Shirley Jackson: Novels, Short Stories, and Other Works

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Featured Horror Books Women in Horror

The Lottery (1948)

The Lottery is a short story that Shirley Jackson wrote in 1948—it was written within the month of its first publication. It appeared within the June 26, 1948 issue of The New Yorker and describes a fictional account of a small town that participates in a lottery of sorts. This particular short story has often been described as “one of the most famous short stories in the history of American literature.”

Conceptually, two creative stories come to mind immediately after reading this story–no doubt the authors of which were inspired greatly by the Jackson original. The cult classic film The Wicker Man (1973), then later the novelization and The Hunger Games franchise both echo the idea of a ritual where the town comes together and holds what they call a lottery.

This lottery is, unfortunately, not the type that anyone hopes to win, but mirrors the dystopian attitude where the losers rejoice in the winner’s predicament. Without spoiling the entire story for anyone, let’s just say it’s most definitely worth the read (or simply listen below). What is truly interesting with this story–one that leaves the reader with a feeling of utmost terror and despair–is that Jackson apparently wrote within the confines of a single morning. The agreed-upon account of its creation is that Jackson came up with the idea for the story while she was shopping for groceries in the morning, came home, set her two-year-old daughter in her playpen to play, and had it finished before her son came home from kindergarten for lunch.

Talk about a whirlwind turn-around for something so utterly and terribly fantastic. Along with other myths that surround the creation of The Lottery, there was a time when people actually believed that the story was a factual report–this is in part due to the fact that at the time The New Yorker didn’t distinguish between fact and fiction when it came to the stories within its publications. As a result of the misunderstanding, much to the chagrin of Jackson, subscribers sent her several hundred letters that in her words could be summed up to, “bewilderment, speculation, and plain old-fashioned abuse.” It was especially alarming to her that some of the letters were from people who wanted to know where such lotteries were being held and whether they would be allowed to watch.

The Haunting of Hill House (1959)

The Haunting of Hill House (1959)
The Haunting of Hill House (1959)

This gothic horror novel stands in the same class as those by Edgar Allan Poe, Arthur Conan Doyle, and Bram Stoker—to the point of even being a finalist for the National Book Award in the category for best literary ghost stories published during the 20th century. While Shirley adhered more to the thrilling psychological aspects, which successfully elicited stronger emotions in her readers. It has since been adapted into two feature films, a play, radio theater, as well as a Netflix series which premiered in 2018, although considerable liberties were taken with Shirley’s original story.

Shirley’s initial idea for this particular novel came to her after she read about a real-life group of researchers from the nineteenth century who had spent time in a reportedly haunted house and then published their experiences while investigating the site. She spent quite a bit of time researching and studying floor plans of large, potentially haunted houses around the country, and also spent time reading several volumes on hauntings and ghost stories before she sketched out the grounds of Hill House, as well as the floor plan for the house itself. Suffice it to say, she took her time considering how the characters might move about the house and made sure she had a clear vision of how a haunting would play out in such a house.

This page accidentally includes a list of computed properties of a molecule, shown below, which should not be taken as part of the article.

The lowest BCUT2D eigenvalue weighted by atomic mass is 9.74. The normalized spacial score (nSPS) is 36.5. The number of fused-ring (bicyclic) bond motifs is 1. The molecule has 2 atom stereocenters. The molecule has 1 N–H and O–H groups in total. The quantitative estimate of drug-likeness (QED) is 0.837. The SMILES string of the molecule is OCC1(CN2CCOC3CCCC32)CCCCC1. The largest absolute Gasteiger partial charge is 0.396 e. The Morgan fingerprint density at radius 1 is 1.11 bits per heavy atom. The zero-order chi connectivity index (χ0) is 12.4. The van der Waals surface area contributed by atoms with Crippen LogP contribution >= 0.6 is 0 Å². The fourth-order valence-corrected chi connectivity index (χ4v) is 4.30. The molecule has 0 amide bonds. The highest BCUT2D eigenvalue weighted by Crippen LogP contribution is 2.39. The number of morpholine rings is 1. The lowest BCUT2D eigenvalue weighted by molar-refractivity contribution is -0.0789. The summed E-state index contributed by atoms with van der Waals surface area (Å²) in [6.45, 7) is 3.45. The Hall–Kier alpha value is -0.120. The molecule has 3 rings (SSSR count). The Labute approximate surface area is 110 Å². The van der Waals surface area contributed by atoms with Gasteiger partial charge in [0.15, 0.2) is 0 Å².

Check out this trailer of the Netflix series of The Haunting of Hill House and see how this novel translated to a television series.

We Have Always Lived in the Castle (1962)

We Have Always Lived in the Castle (1962)
We Have Always Lived in the Castle (1962)

Shirley Jackson’s We Have Always Lived in the Castle was published in 1962—just a few years before the radical social movement of the 1960s and 1970s—and served as her reaction to the movement of traditionalism that followed the Second World War. The fifties was an exceptional decade when women were transitioning from having jobs that supported the war effort while the men were overseas, to being expected to stay at home in order to support their husbands by cooking, cleaning, and rearing children.

This novel takes place in a small New England town where the remaining members of the Blackwood family stay in their ancestral home—they seem to live a peaceful, if not removed life from the rest of the town and its oppressive atmosphere. The initial perception of the people in town is one of apprehension when the main character Mary Katherine admits the anxiety she feels when having to pass the general store when the men are sitting out front. The mood of the novel changes to reflect what many literary scholars believe might have been Jackson’s own response to the changing social climate of the fifties and how stifling it would have been to be a housewife with a job. It also bears mentioning that it brings attention to the ways women had been oppressed in the past, referencing witch hunts where women would be killed for even the slightest misstep.